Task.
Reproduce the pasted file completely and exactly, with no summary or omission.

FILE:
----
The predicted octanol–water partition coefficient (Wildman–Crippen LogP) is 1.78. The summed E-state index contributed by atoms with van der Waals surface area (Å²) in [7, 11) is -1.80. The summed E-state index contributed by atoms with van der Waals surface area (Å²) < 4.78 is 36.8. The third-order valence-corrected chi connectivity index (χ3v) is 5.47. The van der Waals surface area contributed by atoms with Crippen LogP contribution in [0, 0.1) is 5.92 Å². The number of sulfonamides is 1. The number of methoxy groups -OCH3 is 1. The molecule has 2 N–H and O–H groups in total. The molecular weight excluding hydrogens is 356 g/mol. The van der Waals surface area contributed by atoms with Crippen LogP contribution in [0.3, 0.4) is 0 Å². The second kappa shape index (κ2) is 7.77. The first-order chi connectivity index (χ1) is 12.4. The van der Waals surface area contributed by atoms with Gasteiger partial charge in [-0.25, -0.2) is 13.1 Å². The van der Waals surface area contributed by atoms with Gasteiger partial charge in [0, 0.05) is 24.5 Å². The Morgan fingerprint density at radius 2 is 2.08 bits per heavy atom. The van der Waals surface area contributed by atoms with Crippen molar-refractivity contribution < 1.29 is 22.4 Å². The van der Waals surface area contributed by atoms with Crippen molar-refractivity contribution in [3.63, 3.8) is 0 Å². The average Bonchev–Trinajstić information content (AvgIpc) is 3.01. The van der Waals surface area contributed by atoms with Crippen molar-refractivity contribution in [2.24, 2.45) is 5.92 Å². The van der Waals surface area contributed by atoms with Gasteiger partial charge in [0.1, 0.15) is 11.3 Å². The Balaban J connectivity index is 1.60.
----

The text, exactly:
The predicted octanol–water partition coefficient (Wildman–Crippen LogP) is 1.78. The summed E-state index contributed by atoms with van der Waals surface area (Å²) in [7, 11) is -1.80. The summed E-state index contributed by atoms with van der Waals surface area (Å²) < 4.78 is 36.8. The third-order valence-corrected chi connectivity index (χ3v) is 5.47. The van der Waals surface area contributed by atoms with Crippen LogP contribution in [0, 0.1) is 5.92 Å². The number of sulfonamides is 1. The number of methoxy groups -OCH3 is 1. The molecule has 2 N–H and O–H groups in total. The molecular weight excluding hydrogens is 356 g/mol. The van der Waals surface area contributed by atoms with Crippen LogP contribution in [0.3, 0.4) is 0 Å². The second kappa shape index (κ2) is 7.77. The first-order chi connectivity index (χ1) is 12.4. The van der Waals surface area contributed by atoms with Gasteiger partial charge in [-0.25, -0.2) is 13.1 Å². The van der Waals surface area contributed by atoms with Gasteiger partial charge in [0, 0.05) is 24.5 Å². The Morgan fingerprint density at radius 2 is 2.08 bits per heavy atom. The van der Waals surface area contributed by atoms with Crippen molar-refractivity contribution < 1.29 is 22.4 Å². The van der Waals surface area contributed by atoms with Crippen molar-refractivity contribution in [3.63, 3.8) is 0 Å². The average Bonchev–Trinajstić information content (AvgIpc) is 3.01. The van der Waals surface area contributed by atoms with Crippen molar-refractivity contribution in [2.24, 2.45) is 5.92 Å². The van der Waals surface area contributed by atoms with Gasteiger partial charge in [0.1, 0.15) is 11.3 Å². The Balaban J connectivity index is 1.60.